Garda makes intervention in Bray firemen inquest
Investigator into the deaths of the two men spoke up from the body of the court
Firefighters Mark O’Shaugnessy (left) and Brian Murray at the scene where they died in a fire at a disused building in Bray, Co Wicklow, in September 2007. Photograph: Niall Carson/PA Wire
Proceedings into the deaths of firefighters Brian Murray (46)and Mark O’Shaughnessy (25), who died on September 26th 2007, while fighting a fire in a disused factory in Co Wicklow, were halted by the coroner, Dr Brian Farrell. Counsel for Wicklow County Council, Luán Ó Braonáin, SC, who was leading his witness, Michael Slattery, a fire investigator hired by the Council, said he felt he had been ambushed.
“I need to clarify this matter before we go any further,” said the coroner Dr Farrell as he adjourned the inquest until May 1st.
The unexpected turn of events centred around a partly charred and crushed five litre tin can with a label on it indicating the contents at one time were Granyte, an industrial standard lacquer that is highly flammable. The last occupant of the disused factory in which the blaze occured and the two men died, a joiner named Alan Ryan, had already told the inquest that the can was not there when he vacated the premises in 2006.
For some days at the inquest, Mr Ó Braonáin has been questioning expert witnesses retained by the Council as to the possibility that liquid inside the can may have expanded during the blaze, creating vapours that blew off the screw top cap and issued into the inferno, causing a fireball which incapacitated the man and led to their deaths.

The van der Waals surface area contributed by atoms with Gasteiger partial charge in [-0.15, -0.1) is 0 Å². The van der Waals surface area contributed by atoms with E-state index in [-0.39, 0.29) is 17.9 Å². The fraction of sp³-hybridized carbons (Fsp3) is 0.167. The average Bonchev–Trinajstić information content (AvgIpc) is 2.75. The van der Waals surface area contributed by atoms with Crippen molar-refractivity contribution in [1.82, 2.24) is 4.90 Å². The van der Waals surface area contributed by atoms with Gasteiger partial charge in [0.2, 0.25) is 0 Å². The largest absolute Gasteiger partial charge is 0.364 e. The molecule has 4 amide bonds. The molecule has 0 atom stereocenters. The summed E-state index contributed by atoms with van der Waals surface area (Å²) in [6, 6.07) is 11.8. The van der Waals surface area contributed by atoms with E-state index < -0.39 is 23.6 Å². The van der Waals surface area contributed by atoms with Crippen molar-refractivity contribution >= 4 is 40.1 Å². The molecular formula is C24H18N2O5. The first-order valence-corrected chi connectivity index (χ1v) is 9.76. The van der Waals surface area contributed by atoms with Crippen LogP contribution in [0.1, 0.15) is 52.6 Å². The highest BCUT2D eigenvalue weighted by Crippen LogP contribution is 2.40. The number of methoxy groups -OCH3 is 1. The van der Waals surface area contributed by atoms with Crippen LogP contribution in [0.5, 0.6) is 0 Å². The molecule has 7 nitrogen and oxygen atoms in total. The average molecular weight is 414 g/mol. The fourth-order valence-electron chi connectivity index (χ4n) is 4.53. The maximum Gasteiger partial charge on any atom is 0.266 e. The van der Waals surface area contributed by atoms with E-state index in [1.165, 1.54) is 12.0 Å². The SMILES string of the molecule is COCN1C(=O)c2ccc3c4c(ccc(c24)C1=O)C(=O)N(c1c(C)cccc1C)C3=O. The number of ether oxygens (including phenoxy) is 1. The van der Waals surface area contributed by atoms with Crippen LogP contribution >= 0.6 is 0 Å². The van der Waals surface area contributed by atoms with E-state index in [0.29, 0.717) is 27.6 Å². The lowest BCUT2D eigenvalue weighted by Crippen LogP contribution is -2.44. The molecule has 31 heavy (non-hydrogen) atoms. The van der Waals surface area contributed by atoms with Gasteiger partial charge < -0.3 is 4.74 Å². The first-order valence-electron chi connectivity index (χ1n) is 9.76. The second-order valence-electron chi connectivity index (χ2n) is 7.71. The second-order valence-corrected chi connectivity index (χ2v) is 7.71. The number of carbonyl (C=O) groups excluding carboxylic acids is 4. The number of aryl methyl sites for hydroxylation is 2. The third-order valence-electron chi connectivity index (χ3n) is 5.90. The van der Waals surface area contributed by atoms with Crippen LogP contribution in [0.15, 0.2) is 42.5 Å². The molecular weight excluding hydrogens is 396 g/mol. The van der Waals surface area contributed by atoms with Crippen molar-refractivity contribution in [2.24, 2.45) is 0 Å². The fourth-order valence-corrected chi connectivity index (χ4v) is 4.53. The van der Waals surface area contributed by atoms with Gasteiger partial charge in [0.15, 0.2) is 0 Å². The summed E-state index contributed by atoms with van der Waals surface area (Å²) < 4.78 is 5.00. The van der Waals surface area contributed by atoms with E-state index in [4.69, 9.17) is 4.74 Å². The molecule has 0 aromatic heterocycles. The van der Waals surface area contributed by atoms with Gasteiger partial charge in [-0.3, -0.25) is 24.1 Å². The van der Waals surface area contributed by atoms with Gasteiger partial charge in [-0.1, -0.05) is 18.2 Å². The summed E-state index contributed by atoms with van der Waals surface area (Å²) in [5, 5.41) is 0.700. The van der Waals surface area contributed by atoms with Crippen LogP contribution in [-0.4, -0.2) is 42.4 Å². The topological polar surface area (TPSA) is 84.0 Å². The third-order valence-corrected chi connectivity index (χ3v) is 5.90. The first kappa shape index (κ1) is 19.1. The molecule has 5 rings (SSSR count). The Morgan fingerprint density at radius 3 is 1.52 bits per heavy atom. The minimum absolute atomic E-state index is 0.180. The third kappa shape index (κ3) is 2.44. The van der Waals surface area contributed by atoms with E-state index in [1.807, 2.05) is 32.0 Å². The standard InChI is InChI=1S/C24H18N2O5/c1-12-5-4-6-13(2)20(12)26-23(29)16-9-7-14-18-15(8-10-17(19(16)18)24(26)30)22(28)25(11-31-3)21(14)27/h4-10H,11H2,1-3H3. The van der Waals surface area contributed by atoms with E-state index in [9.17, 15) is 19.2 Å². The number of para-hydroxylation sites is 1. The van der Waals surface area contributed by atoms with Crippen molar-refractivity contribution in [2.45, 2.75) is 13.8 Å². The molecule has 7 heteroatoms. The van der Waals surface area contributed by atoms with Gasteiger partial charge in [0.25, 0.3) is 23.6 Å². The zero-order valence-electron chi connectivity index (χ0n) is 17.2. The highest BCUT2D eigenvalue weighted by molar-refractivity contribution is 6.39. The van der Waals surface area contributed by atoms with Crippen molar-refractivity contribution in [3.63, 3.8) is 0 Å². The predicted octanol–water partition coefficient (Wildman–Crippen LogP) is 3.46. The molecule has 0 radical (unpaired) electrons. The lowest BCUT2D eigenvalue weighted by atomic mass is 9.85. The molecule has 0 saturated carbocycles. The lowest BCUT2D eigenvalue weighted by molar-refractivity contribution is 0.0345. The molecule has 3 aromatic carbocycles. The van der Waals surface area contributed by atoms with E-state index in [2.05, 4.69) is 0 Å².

It had also been suggested that one of the late fire fighters may triggered the event by stepping on the can.
Many photographs of the can have been shown to the jury and the can itself has been brought to the court for examination by jurors and witnesses for the Council, one of whom had not seen it before but wrote a report saying it probably caused a fireball.
Yesterday’s dramatic development occurred when Michael Slattery of Slattery and Associates of Dublin was giving evidence. He had been hired by the council on the day of the blaze as its main external fire investigator and was brought to the site for two hours on the 27th by senior Wicklow fire officials, then Chief Fire Officer, Jim Dunphy, and two senior assistant chief fire officers, Joanne O’Connor and Tadhg O’Shea.
Mr Slattery explained his role to the coroner and was being taken through his report by Mr Ó Braonáin, with the aid of photographs projected onto several screens in the court room. As he did so, there was an interjection, from the body of the court, by Detective Garda Maurice Hickey, the lead garda in the criminal investigation into the men’s deaths, which that led to the Council being fined €355,000, with €96,000 costs, after admitting multiple breaches of health and safety at work laws.
“Can I clarify?” Garda Hickey asked as Mr Slattery was giving his evidence. “That photograph you took on the 27th that we’re seeing there. That’s in situ, not moved, that can?”
Mr Slattery indicated yes.
“I’ll show a photograph of the 26th then,” responded Det Garda Hickey, stepping towards the projector.
As he placed his iPad on the projector an image was relayed to the screens, there was a gasp from relatives of the dead men sitting in the public seating of the court.
“What are we seeing there,” asked the coroner.
“The point I’m making,” said Detective Garda Hickey, “is that the can is not there on the 26th but it is there on the 27th.”